Tuesday, September 10, 2019

Megan McGarvey and Katie Lindow Discuss Outsourced, Their Documentary Film About a Decision at UWS

Megan McGarvey with Katie Lindow
Last Friday a schedule for the upcoming Catalyst Content Festival was posted online. Having thrown my hat in the ring as a volunteer, I was eager to see what would be happening when so I could schedule accordingly. (I believe volunteer opportunities still exist if you are interested yourself.)

Two films especially interested me. One of them features Jeffrey T. Larson, founder of the Great Lakes Academy of Fine Art here a few years ago. (Watch the trailer.) A second is a documentary selection titled Outsourced: The New Wisconsin Ideas.

Outsourced is a documentary about the abrupt suspension of over two dozen programs at the University of Wisconsin Superior on October 31, 2017. The film digs deeper into the aftermath and the real impact of those suspensions, from faculty, students, and the community of Superior Wisconsin. The documentary doesn't just highlight this event but it expands beyond it and looks into why these suspensions occurred in the first place. It's a deeper look into the budget cuts to higher education both in Wisconsin and across the country.

Megan and Katie in Superior.
The director and producer of the film, Megan McGarvey and Katie Lindow, are UWS alumni who say they love UW- Superior as an institution but do not condone the decisions made in secret. felt we needed to tell this story. The two submitted their film to eight film festivals before getting accepted as part of the Catalyst Festival. They considered it important that Catalyst is committed to independent and small creators in both traditional media and new media.

The interview here was originally with director Megan McGarvey. Afterwards II was interested in hearing the producer's answers to the last two questions as well.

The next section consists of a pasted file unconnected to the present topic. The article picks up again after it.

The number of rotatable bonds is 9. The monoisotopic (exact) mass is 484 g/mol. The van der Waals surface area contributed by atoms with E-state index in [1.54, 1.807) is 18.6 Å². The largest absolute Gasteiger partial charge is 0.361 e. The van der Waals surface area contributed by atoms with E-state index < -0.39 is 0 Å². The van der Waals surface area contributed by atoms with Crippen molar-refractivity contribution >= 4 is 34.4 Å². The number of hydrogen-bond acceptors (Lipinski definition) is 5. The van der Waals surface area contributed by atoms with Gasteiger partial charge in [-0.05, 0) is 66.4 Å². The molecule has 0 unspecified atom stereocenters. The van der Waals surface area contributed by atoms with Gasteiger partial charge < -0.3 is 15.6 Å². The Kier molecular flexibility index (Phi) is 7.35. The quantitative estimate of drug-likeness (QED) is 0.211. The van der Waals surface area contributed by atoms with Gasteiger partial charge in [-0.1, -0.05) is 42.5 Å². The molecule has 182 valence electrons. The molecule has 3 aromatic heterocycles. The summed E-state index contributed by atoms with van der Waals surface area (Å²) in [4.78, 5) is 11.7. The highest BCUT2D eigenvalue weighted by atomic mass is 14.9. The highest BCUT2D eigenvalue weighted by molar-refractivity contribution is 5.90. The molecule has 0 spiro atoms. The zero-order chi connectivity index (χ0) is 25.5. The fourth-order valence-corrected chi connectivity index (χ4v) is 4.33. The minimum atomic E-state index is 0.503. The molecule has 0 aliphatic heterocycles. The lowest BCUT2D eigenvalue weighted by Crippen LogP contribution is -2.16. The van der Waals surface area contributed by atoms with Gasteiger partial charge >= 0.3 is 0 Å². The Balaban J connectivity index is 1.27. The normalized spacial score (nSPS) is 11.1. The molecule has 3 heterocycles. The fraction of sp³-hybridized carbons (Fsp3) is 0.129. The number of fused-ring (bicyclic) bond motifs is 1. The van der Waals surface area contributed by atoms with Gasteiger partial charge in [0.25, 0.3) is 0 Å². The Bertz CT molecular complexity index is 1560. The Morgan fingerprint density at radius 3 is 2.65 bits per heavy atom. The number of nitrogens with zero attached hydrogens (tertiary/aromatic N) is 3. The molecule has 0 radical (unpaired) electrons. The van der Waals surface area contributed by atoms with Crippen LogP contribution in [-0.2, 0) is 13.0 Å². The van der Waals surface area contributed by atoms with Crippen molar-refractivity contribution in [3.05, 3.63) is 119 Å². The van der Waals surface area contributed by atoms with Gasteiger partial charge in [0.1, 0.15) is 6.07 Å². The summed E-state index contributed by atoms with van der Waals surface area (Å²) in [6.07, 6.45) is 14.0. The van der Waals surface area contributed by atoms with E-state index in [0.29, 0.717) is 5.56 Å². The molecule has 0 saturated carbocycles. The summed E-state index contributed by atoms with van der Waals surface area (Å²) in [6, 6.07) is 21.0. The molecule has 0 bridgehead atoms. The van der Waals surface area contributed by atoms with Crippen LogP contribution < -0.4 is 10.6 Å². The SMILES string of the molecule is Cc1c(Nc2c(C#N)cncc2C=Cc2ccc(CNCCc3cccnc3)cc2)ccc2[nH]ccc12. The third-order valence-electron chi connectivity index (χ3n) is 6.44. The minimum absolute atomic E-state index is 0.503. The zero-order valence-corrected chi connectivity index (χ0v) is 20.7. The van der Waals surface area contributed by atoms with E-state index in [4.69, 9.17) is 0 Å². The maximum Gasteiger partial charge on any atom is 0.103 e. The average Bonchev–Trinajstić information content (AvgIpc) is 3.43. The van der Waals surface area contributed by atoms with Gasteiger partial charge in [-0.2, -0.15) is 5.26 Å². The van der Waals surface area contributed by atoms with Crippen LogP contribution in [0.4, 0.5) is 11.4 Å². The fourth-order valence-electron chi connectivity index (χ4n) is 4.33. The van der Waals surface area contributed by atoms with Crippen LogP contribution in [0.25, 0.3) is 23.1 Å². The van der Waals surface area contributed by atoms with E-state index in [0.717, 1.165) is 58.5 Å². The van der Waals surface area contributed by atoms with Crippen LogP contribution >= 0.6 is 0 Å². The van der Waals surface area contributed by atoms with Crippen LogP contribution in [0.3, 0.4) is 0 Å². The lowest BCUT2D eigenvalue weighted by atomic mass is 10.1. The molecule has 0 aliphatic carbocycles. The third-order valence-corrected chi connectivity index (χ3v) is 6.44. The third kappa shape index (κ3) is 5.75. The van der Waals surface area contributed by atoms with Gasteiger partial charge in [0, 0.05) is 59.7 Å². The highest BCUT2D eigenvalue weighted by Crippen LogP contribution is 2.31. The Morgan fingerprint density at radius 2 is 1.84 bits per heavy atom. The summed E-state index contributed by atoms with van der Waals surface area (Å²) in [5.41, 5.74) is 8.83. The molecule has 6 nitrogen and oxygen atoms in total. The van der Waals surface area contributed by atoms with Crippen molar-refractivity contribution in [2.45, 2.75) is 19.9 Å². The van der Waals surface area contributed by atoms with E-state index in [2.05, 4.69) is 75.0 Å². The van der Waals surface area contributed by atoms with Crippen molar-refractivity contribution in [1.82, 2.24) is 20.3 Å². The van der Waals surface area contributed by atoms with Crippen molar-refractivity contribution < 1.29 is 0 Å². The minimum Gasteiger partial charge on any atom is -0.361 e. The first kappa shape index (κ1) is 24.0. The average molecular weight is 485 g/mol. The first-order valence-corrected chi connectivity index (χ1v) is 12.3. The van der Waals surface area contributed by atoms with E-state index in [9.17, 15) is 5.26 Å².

EN: How long have you been making movies?

MM: I started making films professionally June of 2018 so just over a year now.

EN: What motivated you to your documentary Outsourced: The New Wisconsin Idea?

MM: Katie, my producer, and I were really motivated to make this film because we both care deeply about UW Superior and all of the people who were effected by the suspensions that occurred on October 31st 2017. As alumni we felt like we needed to preserve this moment in UW Superior's history, and share the voices of those people who were directly impacted by these suspensions, and to look deeper into what those suspensions meant for the entire UW System.

EN: What is it that makes movies such a potentially powerful medium?

MM: Cinema, and media in general, is such a powerful medium for story telling because it can be the most authentic piece of truth or the most beautiful illusion. Narrative filmmakers have the ability to completely construct a reality. Documentarians have the opportunity to share stories that are preserved truths.

Personally, the story we tell in Outsourced is a very complicated one, however with the power of film we were able to drop audiences into the actual experience of what it was like to be a student at UW- Superior. You get to see never before seen forum footage, and be a part of protests that only students or UW Superior Faculty knew about. You get to hear from experts and eye witnesses and that is definitely a more powerful method of story telling than me gabbing all afternoon about one event.